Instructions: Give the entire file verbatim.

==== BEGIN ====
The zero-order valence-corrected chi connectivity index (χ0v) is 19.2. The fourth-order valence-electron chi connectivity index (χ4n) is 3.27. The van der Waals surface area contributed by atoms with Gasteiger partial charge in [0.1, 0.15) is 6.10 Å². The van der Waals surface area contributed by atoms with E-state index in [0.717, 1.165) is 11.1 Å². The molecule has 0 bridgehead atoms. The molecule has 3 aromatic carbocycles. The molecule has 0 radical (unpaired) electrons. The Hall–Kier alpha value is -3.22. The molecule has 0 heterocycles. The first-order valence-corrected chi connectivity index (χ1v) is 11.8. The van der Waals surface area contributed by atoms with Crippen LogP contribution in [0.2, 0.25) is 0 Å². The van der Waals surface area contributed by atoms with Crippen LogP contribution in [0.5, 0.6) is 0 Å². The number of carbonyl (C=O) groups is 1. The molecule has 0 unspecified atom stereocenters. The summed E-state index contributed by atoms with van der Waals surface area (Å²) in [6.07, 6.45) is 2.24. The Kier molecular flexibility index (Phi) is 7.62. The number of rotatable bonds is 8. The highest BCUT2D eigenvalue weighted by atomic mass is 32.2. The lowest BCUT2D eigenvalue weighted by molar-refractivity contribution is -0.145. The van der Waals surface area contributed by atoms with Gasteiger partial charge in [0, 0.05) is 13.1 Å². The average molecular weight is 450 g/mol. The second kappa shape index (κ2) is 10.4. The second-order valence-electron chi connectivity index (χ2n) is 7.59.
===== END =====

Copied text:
The zero-order valence-corrected chi connectivity index (χ0v) is 19.2. The fourth-order valence-electron chi connectivity index (χ4n) is 3.27. The van der Waals surface area contributed by atoms with Gasteiger partial charge in [0.1, 0.15) is 6.10 Å². The van der Waals surface area contributed by atoms with E-state index in [0.717, 1.165) is 11.1 Å². The molecule has 0 bridgehead atoms. The molecule has 3 aromatic carbocycles. The molecule has 0 radical (unpaired) electrons. The Hall–Kier alpha value is -3.22. The molecule has 0 heterocycles. The first-order valence-corrected chi connectivity index (χ1v) is 11.8. The van der Waals surface area contributed by atoms with Crippen LogP contribution in [0.2, 0.25) is 0 Å². The van der Waals surface area contributed by atoms with Crippen LogP contribution in [0.5, 0.6) is 0 Å². The number of carbonyl (C=O) groups is 1. The molecule has 0 unspecified atom stereocenters. The summed E-state index contributed by atoms with van der Waals surface area (Å²) in [6.07, 6.45) is 2.24. The Kier molecular flexibility index (Phi) is 7.62. The number of rotatable bonds is 8. The highest BCUT2D eigenvalue weighted by atomic mass is 32.2. The lowest BCUT2D eigenvalue weighted by molar-refractivity contribution is -0.145. The van der Waals surface area contributed by atoms with Gasteiger partial charge in [0, 0.05) is 13.1 Å². The average molecular weight is 450 g/mol. The second kappa shape index (κ2) is 10.4. The second-order valence-electron chi connectivity index (χ2n) is 7.59.